Seppala displays an unwavering and passionate belief that education should be a synergy of different disciplines.

“I know I want to spend my life expanding upon this knowledge,” she wrote. “My mathematics major will help me to process large amounts of data and better model complex systems.

“My physics major is enabling me to learn and comprehend the basic physical laws of various systems, and teaching me to model objects or systems I cannot easily see or touch.”

Consequently, Seppala balances her drive to learn as much as she can with an appreciation and awareness of vast future possibilities.

“The idea that there exist branches of physics so fundamental to our existence but of which we have only basic understanding of is astounding to me,” she says. “I want to be a part of the expansion of basic human knowledge.

“While many parts of my academic program will relate strongly and directly to my future aspirations, I believe that the most powerful thing I am learning is how to solve problems when I am presented with data that does not resemble anything I’ve seen before.”

Math skills fuel interest in engineering

Fedorishin was born to parents who left their home in Belarus, a country “ravaged from the dissolution of the former Soviet Union.” Coming from a home where only Russian was spoken did not help Fedorishin’s transition to American schools.

“Having no influence of English in the household, reading, writing and speaking throughout elementary school was difficult,” he wrote in his Goldwater application. “Falling behind in reading and writing, I found comfort and peace with the universal language, mathematics. At the start of high school, when finally assimilated into the English culture, I found a passion for engineering through my skills in math.”

Tapping into what Fedorishin described as his drive for engineering, he became the first in his family to attend college.

“Having no ‘college fund,’ or guidance from my parents, I alone dealt with the daunting task of transitioning to a university.”

But he became aware of his potential right away at UB, thanks in particular to a teacher’s assistant who noticed him in his freshman engineering seminar class.

“He (the TA’s name was Phil Schneider, and the course was EAS199) brought me into his lab and introduced me into the world of research,” Fedorishin wrote. “With his guidance, I developed a research grant combining my personal hobbies, the mathematics I grew strong in, all with the use of state-of-the-art sensor and 3D printing technologies. From my upbringing in research for this project, I found my passion to pursue research and a higher education.”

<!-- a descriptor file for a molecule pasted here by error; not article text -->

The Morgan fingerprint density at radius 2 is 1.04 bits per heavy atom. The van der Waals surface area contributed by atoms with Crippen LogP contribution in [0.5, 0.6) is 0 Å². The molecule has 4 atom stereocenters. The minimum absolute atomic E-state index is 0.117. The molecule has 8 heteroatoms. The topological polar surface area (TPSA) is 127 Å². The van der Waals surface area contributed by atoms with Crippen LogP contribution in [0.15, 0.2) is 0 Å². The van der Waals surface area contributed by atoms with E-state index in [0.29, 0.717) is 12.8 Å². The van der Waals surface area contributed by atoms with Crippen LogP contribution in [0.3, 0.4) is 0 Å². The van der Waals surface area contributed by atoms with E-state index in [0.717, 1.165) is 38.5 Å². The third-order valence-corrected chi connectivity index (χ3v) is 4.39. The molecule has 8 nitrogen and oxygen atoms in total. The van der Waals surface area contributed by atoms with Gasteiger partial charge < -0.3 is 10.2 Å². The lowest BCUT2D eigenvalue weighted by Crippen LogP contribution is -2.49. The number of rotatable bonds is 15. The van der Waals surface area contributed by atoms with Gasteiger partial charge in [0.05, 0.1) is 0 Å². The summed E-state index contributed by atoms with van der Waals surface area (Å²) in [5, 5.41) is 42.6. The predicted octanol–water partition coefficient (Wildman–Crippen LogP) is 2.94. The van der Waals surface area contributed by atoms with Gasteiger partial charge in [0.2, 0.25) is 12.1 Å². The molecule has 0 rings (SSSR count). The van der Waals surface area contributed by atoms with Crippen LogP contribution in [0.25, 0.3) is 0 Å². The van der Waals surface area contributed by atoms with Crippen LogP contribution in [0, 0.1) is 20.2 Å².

Fedorishin says his research involves artificial intelligence, specifically machine learning and computer vision.

“I mostly work in the realm of biometrics,” he explains. “I do research with things like facial recognition, object tracking, emotion tracking a person exhibits within a video, and any other sort of application you can think of with images and videos.”

Faculty offer high praise

As is customary, faculty recommendations were an essential part of both students’ Goldwater applications. John Cerne, professor and director of undergraduate studies and adviser to the UB Society of Physics, wrote how Seppala was one of five UB students he has recommended for the Goldwater scholarship. Of those other four, three were chosen and the fourth received honorable mention.  

“I am writing this letter during winter break,” Cerne wrote. “And the only undergraduate student that I have seen in the department is Hannah.”

Seppala’s work is especially impressive because she is taking many demanding courses and on track to get degrees in both physics and mathematics, Cerne noted.

“In this respect, she is stronger than most of the previous four Goldwater scholars I have known,” Cerne wrote. “Hannah is as talented and determined as any of the students that I have already recommended.”

Fedorishin won high praise from Venu Govindaraju, SUNY Distinguished Professor of Computer Science and Engineering, and UB vice president for research and economic development. Fedorishin is the rare undergraduate to fully participate in Govindaraju’s Center for Unified Biometrics and Sensors (CUBS), one of the “premier” labs at the university, which specializes in studies of advanced machine learning, deep learning and computer vision techniques to address problems in biometrics and document analysis domains.

“It is both commendable and remarkable that (Fedorishin) has succeeded in acquiring the requisite skill and the necessary skills to conduct deep-learning research in a very short time,” Govindaraju wrote. “It speaks highly of his ability to grasp concepts quickly and of his determination and resolve to put in the hard work required of a successful researcher.”